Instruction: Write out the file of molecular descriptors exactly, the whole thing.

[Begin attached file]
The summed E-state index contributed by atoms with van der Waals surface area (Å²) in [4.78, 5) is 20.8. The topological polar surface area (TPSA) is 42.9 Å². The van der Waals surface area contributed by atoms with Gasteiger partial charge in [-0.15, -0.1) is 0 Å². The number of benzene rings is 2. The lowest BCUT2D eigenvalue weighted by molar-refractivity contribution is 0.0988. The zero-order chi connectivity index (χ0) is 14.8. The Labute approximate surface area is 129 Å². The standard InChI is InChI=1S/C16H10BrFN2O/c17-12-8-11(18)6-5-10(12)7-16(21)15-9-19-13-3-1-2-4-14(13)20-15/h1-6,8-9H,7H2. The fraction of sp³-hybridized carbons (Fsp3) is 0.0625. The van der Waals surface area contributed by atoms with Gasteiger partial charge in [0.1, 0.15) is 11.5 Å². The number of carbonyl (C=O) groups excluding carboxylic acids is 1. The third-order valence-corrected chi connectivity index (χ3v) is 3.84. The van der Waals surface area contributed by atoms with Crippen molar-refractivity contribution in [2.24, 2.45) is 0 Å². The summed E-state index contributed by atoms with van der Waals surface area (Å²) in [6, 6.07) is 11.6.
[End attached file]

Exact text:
The summed E-state index contributed by atoms with van der Waals surface area (Å²) in [4.78, 5) is 20.8. The topological polar surface area (TPSA) is 42.9 Å². The van der Waals surface area contributed by atoms with Gasteiger partial charge in [-0.15, -0.1) is 0 Å². The number of benzene rings is 2. The lowest BCUT2D eigenvalue weighted by molar-refractivity contribution is 0.0988. The zero-order chi connectivity index (χ0) is 14.8. The Labute approximate surface area is 129 Å². The standard InChI is InChI=1S/C16H10BrFN2O/c17-12-8-11(18)6-5-10(12)7-16(21)15-9-19-13-3-1-2-4-14(13)20-15/h1-6,8-9H,7H2. The fraction of sp³-hybridized carbons (Fsp3) is 0.0625. The van der Waals surface area contributed by atoms with Gasteiger partial charge in [0.1, 0.15) is 11.5 Å². The number of carbonyl (C=O) groups excluding carboxylic acids is 1. The third-order valence-corrected chi connectivity index (χ3v) is 3.84. The van der Waals surface area contributed by atoms with Crippen molar-refractivity contribution in [2.24, 2.45) is 0 Å². The summed E-state index contributed by atoms with van der Waals surface area (Å²) in [6, 6.07) is 11.6.